CHA₂DS₂-VASc Score for Atrial Fibrillation Stroke Risk
- The CHA2DS2-VASc score is one of several risk stratification schema that can help determine the 1 year risk of a TE event in a non-anticoagulated patient with non-valvular AF.
- The CHA2DS2-VASc score, among other risk stratification schema, can be used to provide an idea of a patient’s risk for TE event.
CHA2DS2-VASc score (Birmingham 2009) was developed after identifying additional stroke risk factors in patients with atrial fibrillation.
- Validation study included 1,084 patients with non-valvular AF, not on anticoagulation, over age 18 with EKG or Holter diagnosed AF in the ambulatory and hospital settings from 182 hospitals in 35 countries from 2003 to 2004 and had known thromboembolic status at 1 year from the Euro Heart Survey database.
- End point used was stroke or other thromboembolic event.
- Used previously developed Birmingham 2009 schema, under the acronym CHA2DS2-VASc.
- Study showed that as CHA2DS2-VASc score increased, rate of thromboembolic event within 1 year in non-anticoagulated patients with non-valvular AF increased as well.
- Considered score of 0 to be low risk for TE events (none seen in cohort at one year), score of 1 intermediate risk (0.6% rate at 1 year), and greater than 1 high risk (3% rate at 1 year).
Points to keep in mind:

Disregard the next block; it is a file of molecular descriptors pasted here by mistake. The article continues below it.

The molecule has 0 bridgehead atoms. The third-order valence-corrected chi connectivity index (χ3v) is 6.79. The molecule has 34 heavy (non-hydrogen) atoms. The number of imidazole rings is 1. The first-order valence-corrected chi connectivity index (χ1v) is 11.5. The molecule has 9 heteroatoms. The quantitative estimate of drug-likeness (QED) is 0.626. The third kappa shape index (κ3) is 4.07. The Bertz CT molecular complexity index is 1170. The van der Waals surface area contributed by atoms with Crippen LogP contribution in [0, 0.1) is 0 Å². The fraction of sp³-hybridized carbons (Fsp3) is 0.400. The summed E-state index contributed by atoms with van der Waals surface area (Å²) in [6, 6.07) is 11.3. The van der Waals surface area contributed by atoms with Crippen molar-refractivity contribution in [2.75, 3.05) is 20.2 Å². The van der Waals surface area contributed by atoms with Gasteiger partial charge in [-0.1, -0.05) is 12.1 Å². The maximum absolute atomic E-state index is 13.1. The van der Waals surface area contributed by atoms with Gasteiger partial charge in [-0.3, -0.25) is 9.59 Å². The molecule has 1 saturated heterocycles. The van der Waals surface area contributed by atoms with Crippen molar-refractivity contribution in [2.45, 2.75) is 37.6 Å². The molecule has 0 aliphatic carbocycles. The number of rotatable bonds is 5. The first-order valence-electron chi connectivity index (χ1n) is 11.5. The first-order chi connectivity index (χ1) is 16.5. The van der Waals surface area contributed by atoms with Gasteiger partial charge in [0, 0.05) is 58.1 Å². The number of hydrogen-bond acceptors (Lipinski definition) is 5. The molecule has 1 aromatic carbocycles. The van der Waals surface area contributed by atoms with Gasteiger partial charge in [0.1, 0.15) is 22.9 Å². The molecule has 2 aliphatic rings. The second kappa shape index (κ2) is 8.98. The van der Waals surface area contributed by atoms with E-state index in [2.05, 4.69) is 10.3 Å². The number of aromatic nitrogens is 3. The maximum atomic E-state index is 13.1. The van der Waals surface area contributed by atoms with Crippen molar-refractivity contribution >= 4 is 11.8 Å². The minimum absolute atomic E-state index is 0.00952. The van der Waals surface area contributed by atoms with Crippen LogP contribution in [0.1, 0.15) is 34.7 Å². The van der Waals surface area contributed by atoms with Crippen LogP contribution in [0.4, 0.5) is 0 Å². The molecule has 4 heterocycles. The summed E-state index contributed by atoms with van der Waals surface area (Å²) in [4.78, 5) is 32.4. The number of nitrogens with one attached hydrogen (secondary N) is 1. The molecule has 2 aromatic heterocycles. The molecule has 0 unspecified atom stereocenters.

- 31% of the patients in their original study group were lost to follow-up at one year and thus were not included in the analysis. These patients could have had thromboembolic events, causing them to be lost to follow-up.
- There was no statistically significant difference found between the CHA2DS2-VASc and CHADS2 risk stratification schema in predicting TE events.
- None of the included patients were anticoagulated. Those at particularly high risk for a TE event may have been already anticoagulated by their PMD, potentially skewing the TE rates.
- A subsequent study examining the performance of CHA2DS2-VASc in predicting TE events on anticoagulated patients also identified CAD and smoking as potential additional risk factors for TE in this subset of patients. However, that study also did not show a statistical difference in the predictive avarious risk stratification abilities of the scores.
Helps with long-term stroke risk stratification for atrial fibrillation patients.
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One recommendation suggests a 0 score is “low” risk and may not require anticoagulation; a 1 score is “low-moderate” risk and should consider antiplatelet or anticoagulation, and score 2 or greater is “moderate-high” risk and should otherwise be an anticoagulation candidate.
- Consider not starting anticoagulation in patients with non-valvular AF and a CHA2DS2-VASc score of 0 as these patients had no TE events in the original study.
- For those patients in whom anticoagulation is considered, risk bleeding scores such as ATRIA can be used to determine the risk for warfarin-associated hemorrhage.
- Carefully consider all the risks and benefits prior to initiating anticoagulation in patients with non-valvular AF.
- Some guidelines suggest that aspirin monotherapy is not supported by evidence.